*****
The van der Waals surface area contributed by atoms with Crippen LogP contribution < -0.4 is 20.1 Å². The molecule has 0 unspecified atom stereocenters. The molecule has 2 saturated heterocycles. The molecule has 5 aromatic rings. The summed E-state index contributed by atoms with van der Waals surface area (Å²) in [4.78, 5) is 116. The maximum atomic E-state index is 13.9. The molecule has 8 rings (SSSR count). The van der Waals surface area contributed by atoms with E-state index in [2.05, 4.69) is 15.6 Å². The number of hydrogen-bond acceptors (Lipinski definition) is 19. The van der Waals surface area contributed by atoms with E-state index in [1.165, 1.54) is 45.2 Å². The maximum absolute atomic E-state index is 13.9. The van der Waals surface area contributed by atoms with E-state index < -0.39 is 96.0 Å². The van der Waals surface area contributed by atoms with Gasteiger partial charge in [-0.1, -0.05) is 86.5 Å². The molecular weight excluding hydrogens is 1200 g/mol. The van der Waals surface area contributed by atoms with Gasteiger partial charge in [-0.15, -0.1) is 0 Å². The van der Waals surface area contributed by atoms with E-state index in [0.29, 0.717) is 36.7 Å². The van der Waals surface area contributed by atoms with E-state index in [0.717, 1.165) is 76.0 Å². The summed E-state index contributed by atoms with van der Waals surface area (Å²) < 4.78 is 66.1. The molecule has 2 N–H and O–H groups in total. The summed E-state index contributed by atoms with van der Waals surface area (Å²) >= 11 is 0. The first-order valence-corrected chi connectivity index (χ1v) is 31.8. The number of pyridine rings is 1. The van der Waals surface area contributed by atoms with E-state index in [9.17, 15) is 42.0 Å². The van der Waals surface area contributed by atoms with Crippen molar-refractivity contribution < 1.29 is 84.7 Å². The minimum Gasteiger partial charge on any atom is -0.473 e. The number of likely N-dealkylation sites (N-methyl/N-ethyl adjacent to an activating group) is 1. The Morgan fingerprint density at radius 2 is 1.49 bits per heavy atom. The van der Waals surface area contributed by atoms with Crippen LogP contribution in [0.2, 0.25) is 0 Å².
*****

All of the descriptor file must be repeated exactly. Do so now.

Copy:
The van der Waals surface area contributed by atoms with Crippen LogP contribution < -0.4 is 20.1 Å². The molecule has 0 unspecified atom stereocenters. The molecule has 2 saturated heterocycles. The molecule has 5 aromatic rings. The summed E-state index contributed by atoms with van der Waals surface area (Å²) in [4.78, 5) is 116. The maximum atomic E-state index is 13.9. The molecule has 8 rings (SSSR count). The van der Waals surface area contributed by atoms with E-state index in [2.05, 4.69) is 15.6 Å². The number of hydrogen-bond acceptors (Lipinski definition) is 19. The van der Waals surface area contributed by atoms with E-state index in [1.165, 1.54) is 45.2 Å². The maximum absolute atomic E-state index is 13.9. The van der Waals surface area contributed by atoms with E-state index < -0.39 is 96.0 Å². The van der Waals surface area contributed by atoms with Gasteiger partial charge in [-0.1, -0.05) is 86.5 Å². The molecular weight excluding hydrogens is 1200 g/mol. The van der Waals surface area contributed by atoms with Gasteiger partial charge in [-0.15, -0.1) is 0 Å². The van der Waals surface area contributed by atoms with E-state index in [0.29, 0.717) is 36.7 Å². The van der Waals surface area contributed by atoms with E-state index in [0.717, 1.165) is 76.0 Å². The summed E-state index contributed by atoms with van der Waals surface area (Å²) < 4.78 is 66.1. The molecule has 2 N–H and O–H groups in total. The summed E-state index contributed by atoms with van der Waals surface area (Å²) >= 11 is 0. The first-order valence-corrected chi connectivity index (χ1v) is 31.8. The number of pyridine rings is 1. The van der Waals surface area contributed by atoms with E-state index in [9.17, 15) is 42.0 Å². The van der Waals surface area contributed by atoms with Crippen molar-refractivity contribution < 1.29 is 84.7 Å². The minimum Gasteiger partial charge on any atom is -0.473 e. The number of likely N-dealkylation sites (N-methyl/N-ethyl adjacent to an activating group) is 1. The Morgan fingerprint density at radius 2 is 1.49 bits per heavy atom. The van der Waals surface area contributed by atoms with Crippen LogP contribution in [0.2, 0.25) is 0 Å².